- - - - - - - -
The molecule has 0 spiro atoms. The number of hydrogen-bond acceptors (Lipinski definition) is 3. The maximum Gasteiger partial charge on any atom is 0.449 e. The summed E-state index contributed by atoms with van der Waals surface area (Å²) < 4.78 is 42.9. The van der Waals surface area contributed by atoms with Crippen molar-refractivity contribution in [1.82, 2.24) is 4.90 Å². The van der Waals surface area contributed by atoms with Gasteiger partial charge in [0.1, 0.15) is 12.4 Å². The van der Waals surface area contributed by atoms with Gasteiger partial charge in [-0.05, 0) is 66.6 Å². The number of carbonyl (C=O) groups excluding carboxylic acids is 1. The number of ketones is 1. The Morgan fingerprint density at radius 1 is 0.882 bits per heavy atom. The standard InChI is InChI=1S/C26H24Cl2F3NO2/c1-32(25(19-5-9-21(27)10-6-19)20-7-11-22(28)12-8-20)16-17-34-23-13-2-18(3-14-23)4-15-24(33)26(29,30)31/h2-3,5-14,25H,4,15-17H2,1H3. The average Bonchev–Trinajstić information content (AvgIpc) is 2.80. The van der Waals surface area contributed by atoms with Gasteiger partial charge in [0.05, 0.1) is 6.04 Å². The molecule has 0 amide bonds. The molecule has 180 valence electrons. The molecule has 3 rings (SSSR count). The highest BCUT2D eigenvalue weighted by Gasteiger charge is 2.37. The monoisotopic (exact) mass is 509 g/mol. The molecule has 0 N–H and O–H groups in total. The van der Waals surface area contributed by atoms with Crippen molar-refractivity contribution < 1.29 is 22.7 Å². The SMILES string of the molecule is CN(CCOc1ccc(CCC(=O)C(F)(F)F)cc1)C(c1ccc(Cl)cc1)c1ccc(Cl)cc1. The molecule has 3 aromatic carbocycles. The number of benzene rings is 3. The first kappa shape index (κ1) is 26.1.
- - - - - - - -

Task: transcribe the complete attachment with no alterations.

The molecule has 0 spiro atoms. The number of hydrogen-bond acceptors (Lipinski definition) is 3. The maximum Gasteiger partial charge on any atom is 0.449 e. The summed E-state index contributed by atoms with van der Waals surface area (Å²) < 4.78 is 42.9. The van der Waals surface area contributed by atoms with Crippen molar-refractivity contribution in [1.82, 2.24) is 4.90 Å². The van der Waals surface area contributed by atoms with Gasteiger partial charge in [0.1, 0.15) is 12.4 Å². The van der Waals surface area contributed by atoms with Gasteiger partial charge in [-0.05, 0) is 66.6 Å². The number of carbonyl (C=O) groups excluding carboxylic acids is 1. The number of ketones is 1. The Morgan fingerprint density at radius 1 is 0.882 bits per heavy atom. The standard InChI is InChI=1S/C26H24Cl2F3NO2/c1-32(25(19-5-9-21(27)10-6-19)20-7-11-22(28)12-8-20)16-17-34-23-13-2-18(3-14-23)4-15-24(33)26(29,30)31/h2-3,5-14,25H,4,15-17H2,1H3. The average Bonchev–Trinajstić information content (AvgIpc) is 2.80. The van der Waals surface area contributed by atoms with Gasteiger partial charge in [0.05, 0.1) is 6.04 Å². The molecule has 0 amide bonds. The molecule has 180 valence electrons. The molecule has 3 rings (SSSR count). The highest BCUT2D eigenvalue weighted by Gasteiger charge is 2.37. The monoisotopic (exact) mass is 509 g/mol. The molecule has 0 N–H and O–H groups in total. The van der Waals surface area contributed by atoms with Crippen molar-refractivity contribution < 1.29 is 22.7 Å². The SMILES string of the molecule is CN(CCOc1ccc(CCC(=O)C(F)(F)F)cc1)C(c1ccc(Cl)cc1)c1ccc(Cl)cc1. The molecule has 3 aromatic carbocycles. The number of benzene rings is 3. The first kappa shape index (κ1) is 26.1.